Undaunted, Gutierrez shifted his focus to pursue other avenues within the animation industry. After marrying his wife Sandra, also an artist, the couple crafted a cartoon pilot that did go to series at Nickelodeon. That show, the critically acclaimed “El Tigre,” was an award-winning hit that benefited from a strengthening, multi-cultural audience.

“It was a love letter to the culture,” Gutierrez continued. “As the show became more popular, it started winning awards, it started winning Emmys and it did really well. The same doors for feature animation started to open again.”

At that point, producer Brad Booker, whom Gutierrez had remained in contact for several years, advised that up Reel FX was ready to start creating original movies. Despite the success of “El Tigre,” Gutierrez was hesitant to revisit “The Book of Life” after his previous experience with other studios. If he was going to bring this passion project forward, he actually wanted to get away from Hollywood and be free to trail blaze, not conform.

“I wanted to go somewhere where they would let us do something different,” Gutierrez said. “This place promised that and they delivered. I came here and we started developing the movie. At that point they asked who would be your dream producer and like all young Mexican filmmakers, I yelled “Guillermo del Toro” at the top of my lungs.

“I wanted to go somewhere where they would let us do something different,” Gutierrez said. “This place promised that and they delivered. I came here and we started developing the movie. At that point they asked who would be your dream producer and like all young Mexican filmmakers, I yelled ‘Guillermo del Toro’ at the top of my lungs.

Well, ask and you will receive because Gutierrez did find himself in the position to pitch the project to much sought after del Toro. (It was a meeting that would be the stuff of legend as Gutierrez recounted later.)

“Jorge arrived with a beautiful trunk filled with skulls, flowers, and amazing images,” del Toro recalled of their initial meeting. “He had some beautiful and very powerful keyframes for his story. When I saw these images, we started talking, and little by little I fell into his trap.”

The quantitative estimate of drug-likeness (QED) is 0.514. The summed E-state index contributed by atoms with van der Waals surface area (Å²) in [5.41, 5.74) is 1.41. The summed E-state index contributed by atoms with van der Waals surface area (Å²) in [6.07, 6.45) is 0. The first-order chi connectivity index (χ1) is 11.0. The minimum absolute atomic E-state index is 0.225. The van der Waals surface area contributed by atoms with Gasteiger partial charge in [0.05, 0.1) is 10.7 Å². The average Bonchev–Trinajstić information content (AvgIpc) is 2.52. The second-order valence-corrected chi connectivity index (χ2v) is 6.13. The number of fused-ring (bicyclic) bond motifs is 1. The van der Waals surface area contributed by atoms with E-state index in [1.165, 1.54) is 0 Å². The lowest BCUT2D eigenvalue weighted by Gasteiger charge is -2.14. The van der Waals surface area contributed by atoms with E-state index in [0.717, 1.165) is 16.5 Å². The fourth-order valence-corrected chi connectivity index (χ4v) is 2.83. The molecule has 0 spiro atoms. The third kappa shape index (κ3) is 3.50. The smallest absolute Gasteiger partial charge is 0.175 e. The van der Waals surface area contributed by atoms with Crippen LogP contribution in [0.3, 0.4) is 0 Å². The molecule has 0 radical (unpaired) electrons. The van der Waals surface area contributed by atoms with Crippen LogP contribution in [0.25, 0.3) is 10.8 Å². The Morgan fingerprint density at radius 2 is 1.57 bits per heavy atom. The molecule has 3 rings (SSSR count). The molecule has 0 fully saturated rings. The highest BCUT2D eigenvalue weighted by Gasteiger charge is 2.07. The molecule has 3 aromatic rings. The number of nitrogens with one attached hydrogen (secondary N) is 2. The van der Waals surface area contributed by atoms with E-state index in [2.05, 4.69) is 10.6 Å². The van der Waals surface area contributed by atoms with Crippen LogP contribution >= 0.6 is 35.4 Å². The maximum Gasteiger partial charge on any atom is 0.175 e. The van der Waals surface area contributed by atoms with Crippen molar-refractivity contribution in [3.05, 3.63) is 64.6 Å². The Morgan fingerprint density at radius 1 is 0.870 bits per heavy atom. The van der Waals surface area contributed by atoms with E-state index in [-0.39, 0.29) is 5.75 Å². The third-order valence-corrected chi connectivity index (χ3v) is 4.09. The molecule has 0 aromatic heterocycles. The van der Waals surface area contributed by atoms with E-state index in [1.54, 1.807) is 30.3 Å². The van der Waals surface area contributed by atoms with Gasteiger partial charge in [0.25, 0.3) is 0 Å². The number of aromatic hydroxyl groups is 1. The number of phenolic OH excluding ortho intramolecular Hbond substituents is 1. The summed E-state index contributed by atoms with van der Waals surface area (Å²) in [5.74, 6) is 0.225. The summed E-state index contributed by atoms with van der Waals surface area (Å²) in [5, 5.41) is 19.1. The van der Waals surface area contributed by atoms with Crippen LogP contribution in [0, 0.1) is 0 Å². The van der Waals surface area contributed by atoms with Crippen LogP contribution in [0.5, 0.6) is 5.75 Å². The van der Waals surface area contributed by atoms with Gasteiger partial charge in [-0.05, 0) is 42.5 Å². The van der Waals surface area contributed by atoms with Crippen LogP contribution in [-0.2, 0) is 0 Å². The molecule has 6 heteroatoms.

Gutierrez has compared the experience as “getting a Ph.D. in cinema from a very loving but strict professor” because of del Toro’s involvement in the picture. Once the collaboration was in place, “The Book of Life” had found its place in the world to be cared for and nurtured by a team of like-minded individuals, very much a family.

“Being a young, leaner studio really sort of created an atmosphere,” Gutierrez said with a smile. “We were the town and the bandits were the production schedule and the budget. We knew if we worked together that we might survive and we did.”

“Jorge is his movie,” del Toro added, “and the movie is an imprint of his personality.”

When it comes to magical realism in Mexican literature, fate is very present in the sometimes outlandish journeys experienced by its characters. The film industry, which already possesses its own brand of surrealism, is no stranger in calling the destiny shots for the countless dreamers who make their way west. Once Gutierrez’s goal in collaborating with del Toro was real, “The Book of Life” had found its place in the world to be cared for and nurtured by a team of like-minded individuals, very much a family.

“Being a young, leaner studio really sort of created an atmosphere,” Gutierrez said with a smile. “We were the town and the bandits were the production schedule and the budget. We knew if we worked together that we might survive and we did.”